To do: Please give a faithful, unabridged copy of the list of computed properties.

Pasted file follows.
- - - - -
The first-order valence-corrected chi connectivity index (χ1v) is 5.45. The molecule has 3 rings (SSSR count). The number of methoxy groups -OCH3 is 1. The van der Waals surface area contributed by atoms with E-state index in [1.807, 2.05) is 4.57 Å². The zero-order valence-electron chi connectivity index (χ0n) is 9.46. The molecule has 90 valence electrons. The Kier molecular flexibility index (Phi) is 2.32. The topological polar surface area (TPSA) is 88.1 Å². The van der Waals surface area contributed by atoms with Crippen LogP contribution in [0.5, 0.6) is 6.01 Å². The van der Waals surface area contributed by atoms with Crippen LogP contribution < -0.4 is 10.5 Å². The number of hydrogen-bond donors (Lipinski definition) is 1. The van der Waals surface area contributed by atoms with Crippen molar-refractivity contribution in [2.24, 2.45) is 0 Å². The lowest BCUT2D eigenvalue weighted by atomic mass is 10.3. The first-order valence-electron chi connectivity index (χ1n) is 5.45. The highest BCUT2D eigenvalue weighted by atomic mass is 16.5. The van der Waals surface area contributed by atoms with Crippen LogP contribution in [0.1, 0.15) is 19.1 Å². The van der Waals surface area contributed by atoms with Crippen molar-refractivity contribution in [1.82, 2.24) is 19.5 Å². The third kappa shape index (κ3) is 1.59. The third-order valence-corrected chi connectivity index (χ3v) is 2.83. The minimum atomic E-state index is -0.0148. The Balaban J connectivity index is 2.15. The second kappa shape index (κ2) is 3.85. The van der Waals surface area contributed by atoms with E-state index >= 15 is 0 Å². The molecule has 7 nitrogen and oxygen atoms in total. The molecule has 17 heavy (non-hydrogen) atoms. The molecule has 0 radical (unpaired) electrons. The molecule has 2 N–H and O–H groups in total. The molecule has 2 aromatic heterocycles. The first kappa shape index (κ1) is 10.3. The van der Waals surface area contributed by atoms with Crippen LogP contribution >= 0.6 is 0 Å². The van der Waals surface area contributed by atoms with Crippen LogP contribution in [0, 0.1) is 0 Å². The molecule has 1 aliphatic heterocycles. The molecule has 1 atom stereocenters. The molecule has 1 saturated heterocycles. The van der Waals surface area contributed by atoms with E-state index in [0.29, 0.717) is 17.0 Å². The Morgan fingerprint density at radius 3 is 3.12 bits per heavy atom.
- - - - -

The first-order valence-corrected chi connectivity index (χ1v) is 5.45. The molecule has 3 rings (SSSR count). The number of methoxy groups -OCH3 is 1. The van der Waals surface area contributed by atoms with E-state index in [1.807, 2.05) is 4.57 Å². The zero-order valence-electron chi connectivity index (χ0n) is 9.46. The molecule has 90 valence electrons. The Kier molecular flexibility index (Phi) is 2.32. The topological polar surface area (TPSA) is 88.1 Å². The van der Waals surface area contributed by atoms with Crippen LogP contribution in [0.5, 0.6) is 6.01 Å². The van der Waals surface area contributed by atoms with Crippen LogP contribution < -0.4 is 10.5 Å². The number of hydrogen-bond donors (Lipinski definition) is 1. The van der Waals surface area contributed by atoms with Crippen molar-refractivity contribution in [2.24, 2.45) is 0 Å². The lowest BCUT2D eigenvalue weighted by atomic mass is 10.3. The first-order valence-electron chi connectivity index (χ1n) is 5.45. The highest BCUT2D eigenvalue weighted by atomic mass is 16.5. The van der Waals surface area contributed by atoms with Crippen LogP contribution in [0.1, 0.15) is 19.1 Å². The van der Waals surface area contributed by atoms with Crippen molar-refractivity contribution in [1.82, 2.24) is 19.5 Å². The third kappa shape index (κ3) is 1.59. The third-order valence-corrected chi connectivity index (χ3v) is 2.83. The minimum atomic E-state index is -0.0148. The Balaban J connectivity index is 2.15. The second kappa shape index (κ2) is 3.85. The van der Waals surface area contributed by atoms with E-state index >= 15 is 0 Å². The molecule has 7 nitrogen and oxygen atoms in total. The molecule has 17 heavy (non-hydrogen) atoms. The molecule has 0 radical (unpaired) electrons. The molecule has 2 N–H and O–H groups in total. The molecule has 2 aromatic heterocycles. The first kappa shape index (κ1) is 10.3. The van der Waals surface area contributed by atoms with Crippen LogP contribution >= 0.6 is 0 Å². The van der Waals surface area contributed by atoms with Crippen LogP contribution in [0, 0.1) is 0 Å². The molecule has 1 aliphatic heterocycles. The molecule has 1 atom stereocenters. The molecule has 1 saturated heterocycles. The van der Waals surface area contributed by atoms with E-state index in [0.29, 0.717) is 17.0 Å². The Morgan fingerprint density at radius 3 is 3.12 bits per heavy atom.